While many drivers would have opted for more time in karting after an interruption like that, Abrahams chose to do the opposite, making the step up to cars before he’d even turned 14. “I wanted to have more experience compared to my competitors. In karting, at the World Champs last year, we had some issues, and it really discouraged me and I was questioning myself and my ability. And then we decided to give cars a go here in South Africa, a little series called Inex Legends, because it’s the only car I can drive at the age of 14. And I was actually pretty quick and I was competing with guys at the front that have been driving for five plus years, and I immediately gained my confidence back.”
Inex Legends is a low-cost grassroots category in which drivers race 5/8-scale replicas of 1930s American coupes fitted with Yamaha motorcycle engines.
“And then I was hoping we could do testing in F4. We were going to do Rosberg Academy F4 that we were referred to, but logistics didn’t work out, so we got referred to Danish F4. We found out that I could do it at the age of 14, and then here we are.”
Abrahams was forced to miss the first round of the championship because of age restrictions, which affected his preparation for the season. “[We did some] testing at the track and a couple of days of testing at different tracks, so I didn’t have as much experience as the others, so I didn’t expect too much of myself.”
He may not have expected much of himself, but when he made his début during Round 2 of the championship at Sturup Raceway, he took everyone, including himself, by surprise, scoring podiums in all three races and taking a win in race 3.
“When we came down, we were on pace and even fastest of everyone. It was really surreal. I think it finally kicked in, [during] qualifying when I qualified P2 and I was on the front row, and it just kicked in that I was a contender for the championship. It was an amazing experience winning my first weekend, winning, and it’s given me lots of confidence for the season.”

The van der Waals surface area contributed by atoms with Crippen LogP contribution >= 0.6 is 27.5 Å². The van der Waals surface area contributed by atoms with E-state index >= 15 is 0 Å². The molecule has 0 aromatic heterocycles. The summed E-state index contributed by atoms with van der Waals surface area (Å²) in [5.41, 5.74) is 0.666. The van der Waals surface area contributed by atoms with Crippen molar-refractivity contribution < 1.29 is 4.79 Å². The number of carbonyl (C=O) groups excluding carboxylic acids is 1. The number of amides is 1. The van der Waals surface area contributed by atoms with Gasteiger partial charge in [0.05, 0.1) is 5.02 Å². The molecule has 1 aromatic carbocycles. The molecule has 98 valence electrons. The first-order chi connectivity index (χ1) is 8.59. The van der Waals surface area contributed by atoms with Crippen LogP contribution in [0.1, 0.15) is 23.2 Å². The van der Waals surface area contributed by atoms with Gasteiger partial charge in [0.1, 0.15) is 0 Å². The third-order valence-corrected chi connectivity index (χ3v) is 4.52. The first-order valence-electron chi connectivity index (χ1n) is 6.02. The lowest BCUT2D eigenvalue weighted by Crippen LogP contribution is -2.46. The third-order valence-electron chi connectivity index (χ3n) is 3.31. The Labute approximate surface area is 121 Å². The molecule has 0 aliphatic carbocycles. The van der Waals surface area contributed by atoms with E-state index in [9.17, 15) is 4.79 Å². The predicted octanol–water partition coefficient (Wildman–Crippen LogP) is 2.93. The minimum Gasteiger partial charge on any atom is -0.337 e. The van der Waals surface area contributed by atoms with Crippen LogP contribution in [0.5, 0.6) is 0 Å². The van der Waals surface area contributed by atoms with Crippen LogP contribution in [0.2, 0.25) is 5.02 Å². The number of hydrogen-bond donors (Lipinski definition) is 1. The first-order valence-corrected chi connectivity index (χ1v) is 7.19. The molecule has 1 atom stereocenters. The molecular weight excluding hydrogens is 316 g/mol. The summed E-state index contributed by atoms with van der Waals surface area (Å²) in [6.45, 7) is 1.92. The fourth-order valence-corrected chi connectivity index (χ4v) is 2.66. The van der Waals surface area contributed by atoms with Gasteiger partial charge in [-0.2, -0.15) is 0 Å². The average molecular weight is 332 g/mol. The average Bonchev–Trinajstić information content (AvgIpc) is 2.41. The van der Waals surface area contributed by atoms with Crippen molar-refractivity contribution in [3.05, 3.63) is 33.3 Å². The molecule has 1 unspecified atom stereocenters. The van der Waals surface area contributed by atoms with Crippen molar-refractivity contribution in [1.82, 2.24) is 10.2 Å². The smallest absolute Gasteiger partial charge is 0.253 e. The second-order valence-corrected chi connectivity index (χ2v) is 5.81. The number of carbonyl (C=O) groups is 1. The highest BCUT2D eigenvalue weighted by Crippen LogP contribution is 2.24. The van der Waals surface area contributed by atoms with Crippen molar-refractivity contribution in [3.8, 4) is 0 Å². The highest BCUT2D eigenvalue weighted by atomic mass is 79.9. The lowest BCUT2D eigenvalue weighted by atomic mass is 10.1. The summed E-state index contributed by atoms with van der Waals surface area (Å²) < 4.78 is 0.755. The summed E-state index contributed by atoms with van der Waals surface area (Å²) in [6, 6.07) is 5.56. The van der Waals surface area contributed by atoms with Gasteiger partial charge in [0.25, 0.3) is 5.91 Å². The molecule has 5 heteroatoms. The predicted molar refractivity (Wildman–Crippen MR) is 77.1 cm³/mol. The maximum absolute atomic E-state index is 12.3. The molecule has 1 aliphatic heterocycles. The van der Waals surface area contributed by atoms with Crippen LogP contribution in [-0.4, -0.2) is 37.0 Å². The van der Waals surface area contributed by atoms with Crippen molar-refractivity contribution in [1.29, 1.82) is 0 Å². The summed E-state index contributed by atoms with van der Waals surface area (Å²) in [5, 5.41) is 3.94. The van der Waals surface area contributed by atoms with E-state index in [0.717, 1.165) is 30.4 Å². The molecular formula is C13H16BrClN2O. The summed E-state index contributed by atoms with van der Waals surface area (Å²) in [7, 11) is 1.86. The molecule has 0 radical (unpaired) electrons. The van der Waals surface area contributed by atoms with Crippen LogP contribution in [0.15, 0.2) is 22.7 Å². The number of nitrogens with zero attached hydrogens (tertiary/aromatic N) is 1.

Abrahams currently sits 4th in the standings, 45 points behind championship leader Julius Dinesen. After such a strong start, he reflected on his goals for the season.
“The original goal was to finish top five, now it’s to win. Although the gap is a bit far from first place, anything can change over a weekend. I definitely think I can win. I’ve just got to push hard, focus on everything, train hard, and just be consistent with my results, like how I’ve been doing and it’s definitely possible.”
The original goal was to finish top five. Now, it’s to win.Mika Abrahams
His plans for where he wants to be next year are clear. “Definitely one of the main F4 championships – Spanish, Italian, ADAC, British. This year is definitely just preparation, getting lots of experience, learning the car, the speed and just everything. It’s preparation for next year.”
Given the fact that Abrahams’ love for racing came from the F1 game, it’s no surprise as to what his ultimate goal in motorsport is. “Definitely Formula One. That’s definitely the main goal – always has been, always will be. There’s always side goals, but I’m only focused on Formula One for now because I definitely think it’s possible.”
Should he make it to F1, Abrahams would be the first South African to do so since Jody Scheckter bowed out of the sport in 1980. He spoke about the racing scene back home and gave his thoughts on why the country has had no representation in modern F1.
“It’s amazing. It’s really competitive. I just don’t think we have many drivers like many European countries do. We’re really limited on different classes, but I think we have really competitive, strong drivers that have a lot of potential, but many of the drivers just don’t go to Europe to see how they can actually perform.”
Abrahams will return to action for the fourth round of Danish F4 on 13 August at Padborg Park, where he’ll be looking to cut down the gap to the lead of the championship.
Header photo credit: Mika Abrahams